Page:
No 7-8 - 2011

Monitoring of mortality in Denmark

Monitoring of mortality in Denmark

Disease surveillance is an important basis for targeted prevention. As a supplement, surveillance of the general population’s mortality may contribute to the surveillance of infectious diseases. Since 2009, the Department of Epidemiology has continually received data on all-cause deaths reported to the Danish Civil Registry System (CRS) and used these as part of the surveillance of infectious diseases. To determine the expected number of deaths (baseline), historical data have also been collected.

Modelling excess mortality

In countries with a temperate climate, mortality displays a distinct seasonal variation with more deaths in the winter months and fewer in the summer, Figure 1. Therefore, the expected weekly number of deaths (baseline) may be estimated using a relatively simple sinus transformation. Excess mortality in the population may then be calculated as the observed number of deaths in a given time period and age group minus the expected number of deaths in the same age group.
This simple model may be refined in several ways:

  • Data are reported to the CRS after a small delay (median time from date of death to registration is three days). It is possible to adjust for this delay.
  • Statistical methods are used to determine the uncertainty of the estimates. Figure 1 shows a threshold for significant excess mortality equivalent to three standard deviations above baseline.
  • It is possible to immediately assess any minor, but sustained tendencies
    in mortality by studying cumulated deviations between the observed
    and the expected results.
  • In multivariate models, additional data, e.g. influenza activity and deviations in temperature conditions, may be included with a view to explaining any excess mortality.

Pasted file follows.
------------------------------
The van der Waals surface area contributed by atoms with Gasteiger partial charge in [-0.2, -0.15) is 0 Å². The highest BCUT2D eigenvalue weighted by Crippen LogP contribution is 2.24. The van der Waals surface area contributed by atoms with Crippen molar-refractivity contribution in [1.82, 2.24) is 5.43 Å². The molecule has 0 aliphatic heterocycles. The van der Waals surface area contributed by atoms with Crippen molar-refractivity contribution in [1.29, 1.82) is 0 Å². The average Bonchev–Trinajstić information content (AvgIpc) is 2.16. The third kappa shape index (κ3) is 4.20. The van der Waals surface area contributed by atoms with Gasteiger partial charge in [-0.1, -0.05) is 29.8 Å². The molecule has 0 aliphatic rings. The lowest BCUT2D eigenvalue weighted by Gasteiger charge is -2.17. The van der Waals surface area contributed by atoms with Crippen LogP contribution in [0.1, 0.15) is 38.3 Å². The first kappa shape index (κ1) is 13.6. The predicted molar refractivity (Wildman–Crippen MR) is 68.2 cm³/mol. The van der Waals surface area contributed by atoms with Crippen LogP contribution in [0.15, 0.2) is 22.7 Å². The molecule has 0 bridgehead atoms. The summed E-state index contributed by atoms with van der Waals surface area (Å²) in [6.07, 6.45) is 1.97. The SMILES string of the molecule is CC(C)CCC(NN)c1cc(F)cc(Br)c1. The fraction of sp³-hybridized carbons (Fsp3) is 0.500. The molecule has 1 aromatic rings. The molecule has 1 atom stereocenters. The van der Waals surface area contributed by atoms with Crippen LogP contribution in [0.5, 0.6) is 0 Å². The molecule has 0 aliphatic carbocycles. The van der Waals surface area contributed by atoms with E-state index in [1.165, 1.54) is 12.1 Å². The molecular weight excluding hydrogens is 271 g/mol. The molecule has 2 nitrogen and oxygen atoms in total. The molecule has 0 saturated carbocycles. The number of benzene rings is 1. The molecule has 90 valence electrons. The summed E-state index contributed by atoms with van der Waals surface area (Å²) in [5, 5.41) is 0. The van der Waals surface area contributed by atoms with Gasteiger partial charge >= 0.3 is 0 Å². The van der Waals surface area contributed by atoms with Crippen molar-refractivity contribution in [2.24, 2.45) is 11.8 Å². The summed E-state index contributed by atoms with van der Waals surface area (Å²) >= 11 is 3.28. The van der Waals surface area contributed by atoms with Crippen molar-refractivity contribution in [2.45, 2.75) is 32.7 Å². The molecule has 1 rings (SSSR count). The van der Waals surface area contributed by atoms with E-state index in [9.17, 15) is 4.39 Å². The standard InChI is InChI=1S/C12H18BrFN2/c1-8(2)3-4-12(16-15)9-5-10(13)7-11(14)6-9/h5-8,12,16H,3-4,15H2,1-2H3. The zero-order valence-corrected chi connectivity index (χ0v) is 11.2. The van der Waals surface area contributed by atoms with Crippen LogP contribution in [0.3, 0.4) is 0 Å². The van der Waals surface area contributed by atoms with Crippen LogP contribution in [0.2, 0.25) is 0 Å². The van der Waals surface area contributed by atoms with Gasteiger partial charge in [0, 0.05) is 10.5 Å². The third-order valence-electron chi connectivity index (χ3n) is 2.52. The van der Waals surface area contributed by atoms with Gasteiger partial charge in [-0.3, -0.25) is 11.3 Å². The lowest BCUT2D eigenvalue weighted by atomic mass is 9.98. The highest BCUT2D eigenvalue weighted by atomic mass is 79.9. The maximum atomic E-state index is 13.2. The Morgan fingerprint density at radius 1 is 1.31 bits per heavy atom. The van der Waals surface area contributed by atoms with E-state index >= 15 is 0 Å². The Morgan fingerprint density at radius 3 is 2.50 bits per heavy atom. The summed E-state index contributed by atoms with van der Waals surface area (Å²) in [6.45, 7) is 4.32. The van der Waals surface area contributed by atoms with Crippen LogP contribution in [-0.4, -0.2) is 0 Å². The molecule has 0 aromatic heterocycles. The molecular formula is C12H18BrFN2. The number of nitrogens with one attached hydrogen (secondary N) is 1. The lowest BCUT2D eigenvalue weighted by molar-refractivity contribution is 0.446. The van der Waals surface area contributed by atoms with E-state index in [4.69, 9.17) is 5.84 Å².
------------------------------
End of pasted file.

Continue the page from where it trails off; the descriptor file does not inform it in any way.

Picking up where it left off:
Results 2000-2011

Mortality frequently increases immediately after Christmas and New Year's Eve, which may have a number of causes.
In winters when influenza activity does not coincide with Christmas, an M-shaped mortality pattern is observed, e.g. in 2001/2, 2002/3, 2004/5, Figure 1.
The initial peak is associated with the Christmas week.

In the 2000-2011 period, the observed mortality in the winters of 2002/3, 2003/4 and 2008/9 clearly exceeded the expected mortality by 1700, 2100 and 1700 additional deaths, respectively.

However, in the winter of 2005/6 and in the influenza pandemic year of 2009/10, no substantial excess mortality was seen.
In the beginning of 2010, however, mortality increased during a period with cold weather. This period did not coincide with influenza activity.

Furthermore, towards the end of 2010, an increase in mortality was observed, and once again it coincided with a cold weather period at the end of year, but also with a mycoplasma epidemic, EPI-NEWS 48/10. No substantial excess mortality was seen in connection with the current influenza season in which influenza activity is estimated to have peaked in Week 5, 2011.


Timely monitoring of population mortality is an instrument that may be used in particular to assess if outbreaks of infectious diseases or other events are associated with excess mortality, but it also assists in documenting situations with no excess mortality.

In rare cases, it is conceivable that surveillance may identify events that warrant further scrutiny. For instance, the epidemic in the USA could, theoretically, have been identified earlier if efficient surveillance including age and gender analyses had been in place in the early phases of the epidemic to detect specific changes in mortality.

Infectious as well as non-infectious diseases may cause excess mortality. It is well-described that some population groups are at special risk of seasonal influenza, and the excess mortality seen in the winters of 2002/3, 2003/4 and 2008/9 may, in particular, be attributed to the occurrence of influenza; in these years excess mortality primarily occurred among persons aged > 75 years.

Owing to natural immunity, elderly citizens have enjoyed a low risk of pandemic influenza A (H1N1), which explains why a substantial excess mortality was not seen in these age-groups during the latest influenza seasons.

Data on population mortality may be followed at (Danish language) and the equivalent data of a number of European countries are available at
(J. Nielsen, A. Mazick, K. Mølbak, Department of Epidemiology)

Individually notifiable diseases and selected laboratory diagnosed infections (pdf)

23 February 2011